NEW DELHI — While India claims that its first home-built carrier, the Vikrant, will be fully operational by 2018, Indian Navy sources say that date is closer to 2020 since the ship is only about 30 percent complete.
On Aug. 12, India’s first indigenous aircraft carrier (IAC-1) will be launched nearly four years behind schedule. The ship is being built by state-owned Cochin Shipyard Limited at Kochi in southern India.
The aircraft carrier will be floated out of dry dock, then redocked in order to mount the propulsion system. Work will then begin on the deck and the weapon systems before sea trials. And while Defence Ministry officials say those trials will begin by 2016, Indian Navy sources say it will not be before 2018-19.
“Launch merely means they will float the IAC-1 from the dry dock [to outfit the interior],, which includes laying of pipes, and after that it will be dry docked again for integration of propulsion systems,” an Indian Navy source said
Not only will Vikrant’s induction be delayed, but sources add that the total cost of the carrier will be more than US $5 billion, including the aircraft and weapons systems. When the project was approved in 2003, the ship was estimated to cost around $500 million. Sources said the construction of the carrier, minus the weapon systems and aircraft, will cost more than $2.2 billion.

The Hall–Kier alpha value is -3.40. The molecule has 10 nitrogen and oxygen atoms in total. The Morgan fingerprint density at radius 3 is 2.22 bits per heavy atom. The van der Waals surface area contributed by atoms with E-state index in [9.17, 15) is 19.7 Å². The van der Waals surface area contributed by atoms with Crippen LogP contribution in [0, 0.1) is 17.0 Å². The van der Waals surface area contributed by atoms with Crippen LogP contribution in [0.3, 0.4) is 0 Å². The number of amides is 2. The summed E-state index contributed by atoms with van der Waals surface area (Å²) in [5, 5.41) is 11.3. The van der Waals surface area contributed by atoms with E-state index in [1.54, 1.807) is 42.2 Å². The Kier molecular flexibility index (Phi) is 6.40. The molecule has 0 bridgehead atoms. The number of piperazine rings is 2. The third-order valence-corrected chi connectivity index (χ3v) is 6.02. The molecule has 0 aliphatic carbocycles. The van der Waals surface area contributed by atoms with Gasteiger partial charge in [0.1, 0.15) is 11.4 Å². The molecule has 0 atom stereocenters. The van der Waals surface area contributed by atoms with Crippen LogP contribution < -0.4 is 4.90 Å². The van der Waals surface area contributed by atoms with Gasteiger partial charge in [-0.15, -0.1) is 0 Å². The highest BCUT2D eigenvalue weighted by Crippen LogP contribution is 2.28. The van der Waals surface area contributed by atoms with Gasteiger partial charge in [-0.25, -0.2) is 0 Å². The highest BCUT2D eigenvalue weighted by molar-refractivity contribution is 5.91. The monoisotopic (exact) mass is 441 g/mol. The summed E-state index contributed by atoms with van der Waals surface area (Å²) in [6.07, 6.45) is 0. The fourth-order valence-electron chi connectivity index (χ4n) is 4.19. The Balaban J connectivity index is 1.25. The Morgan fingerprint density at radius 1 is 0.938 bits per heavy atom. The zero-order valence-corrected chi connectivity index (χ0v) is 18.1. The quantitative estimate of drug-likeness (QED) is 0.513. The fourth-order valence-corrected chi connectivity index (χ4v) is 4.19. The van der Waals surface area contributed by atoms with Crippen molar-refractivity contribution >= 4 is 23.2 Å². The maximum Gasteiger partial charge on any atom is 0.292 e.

Indian Navy spokesman Cmdr. P.V. Satish insisted that IAC-1 will be inducted in 2018...
Indian Navy sources countered that at the time of the launch, only the hull and the outer structure will be completed, about 30 percent of the total work needed for the carrier.
After laying piping, the carrier will be redocked to mount the gear box, hydraulic systems, generator systems and propulsion system.
Work will then focus on the hangar deck for aircraft, berthing spaces for 1,400 sailors, boiler room and the flight deck.
Before sea trials, workers will install the Israeli-made Barak air defense system, multi-function radar system, A630 close-in weapon system and combat management system, the sources added.
An Indian Navy official said this ship will be able to stop attacks from enemy aircraft and will have anti-submarine defense systems. All systems on board will be integrated through a combat management system.
The Vikrant will be 262 meters long and be able to accommodate around 30 aircraft, including helicopters.
“IAC-1 features a STOBAR [short take-off but arrested recovery] configuration with a ski-jump. The deck is designed to enable aircraft such as the MiG-29 to operate from the carrier. It will deploy up to 20 fixed-wing aircraft, primarily the Mikoyan MiG-29K and the naval variant of indigenous Tejas Mark 2, besides carrying 10 Kamov Ka-31 helicopters,” the Indian Navy official said.
The Navy plans to have three aircraft carriers; a final decision is awaited on the IAC-2, which would be another homemade carrier but would displace more than 60,000 tons, 20,000 tons more than Vikrant. IAC-2 is still in the design stage but will have a catapult deck.
Via Patrick H.